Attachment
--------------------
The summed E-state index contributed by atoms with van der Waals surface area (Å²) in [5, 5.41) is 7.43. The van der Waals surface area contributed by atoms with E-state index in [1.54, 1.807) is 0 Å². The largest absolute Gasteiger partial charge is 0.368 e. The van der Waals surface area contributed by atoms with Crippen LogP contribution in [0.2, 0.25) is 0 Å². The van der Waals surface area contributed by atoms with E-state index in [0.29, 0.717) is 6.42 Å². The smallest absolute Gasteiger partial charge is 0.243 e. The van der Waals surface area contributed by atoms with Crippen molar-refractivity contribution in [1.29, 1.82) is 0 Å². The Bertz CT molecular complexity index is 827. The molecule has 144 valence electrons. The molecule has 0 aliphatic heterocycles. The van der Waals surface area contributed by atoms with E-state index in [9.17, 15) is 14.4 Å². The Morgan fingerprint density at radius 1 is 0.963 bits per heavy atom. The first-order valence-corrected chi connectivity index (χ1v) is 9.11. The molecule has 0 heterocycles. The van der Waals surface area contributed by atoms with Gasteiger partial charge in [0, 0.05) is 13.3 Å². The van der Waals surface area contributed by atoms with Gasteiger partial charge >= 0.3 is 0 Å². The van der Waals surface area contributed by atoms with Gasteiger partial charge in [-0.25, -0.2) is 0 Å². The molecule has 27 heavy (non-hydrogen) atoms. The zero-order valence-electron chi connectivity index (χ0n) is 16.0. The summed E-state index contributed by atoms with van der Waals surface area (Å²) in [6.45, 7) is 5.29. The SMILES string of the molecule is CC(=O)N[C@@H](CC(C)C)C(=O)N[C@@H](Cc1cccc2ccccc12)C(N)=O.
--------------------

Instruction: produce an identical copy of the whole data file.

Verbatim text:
The summed E-state index contributed by atoms with van der Waals surface area (Å²) in [5, 5.41) is 7.43. The van der Waals surface area contributed by atoms with E-state index in [1.54, 1.807) is 0 Å². The largest absolute Gasteiger partial charge is 0.368 e. The van der Waals surface area contributed by atoms with Crippen LogP contribution in [0.2, 0.25) is 0 Å². The van der Waals surface area contributed by atoms with E-state index in [0.29, 0.717) is 6.42 Å². The smallest absolute Gasteiger partial charge is 0.243 e. The van der Waals surface area contributed by atoms with Crippen molar-refractivity contribution in [1.29, 1.82) is 0 Å². The Bertz CT molecular complexity index is 827. The molecule has 144 valence electrons. The molecule has 0 aliphatic heterocycles. The van der Waals surface area contributed by atoms with E-state index in [9.17, 15) is 14.4 Å². The Morgan fingerprint density at radius 1 is 0.963 bits per heavy atom. The first-order valence-corrected chi connectivity index (χ1v) is 9.11. The molecule has 0 heterocycles. The van der Waals surface area contributed by atoms with Gasteiger partial charge in [0, 0.05) is 13.3 Å². The van der Waals surface area contributed by atoms with Gasteiger partial charge >= 0.3 is 0 Å². The van der Waals surface area contributed by atoms with Gasteiger partial charge in [-0.25, -0.2) is 0 Å². The molecule has 27 heavy (non-hydrogen) atoms. The zero-order valence-electron chi connectivity index (χ0n) is 16.0. The summed E-state index contributed by atoms with van der Waals surface area (Å²) in [6.45, 7) is 5.29. The SMILES string of the molecule is CC(=O)N[C@@H](CC(C)C)C(=O)N[C@@H](Cc1cccc2ccccc12)C(N)=O.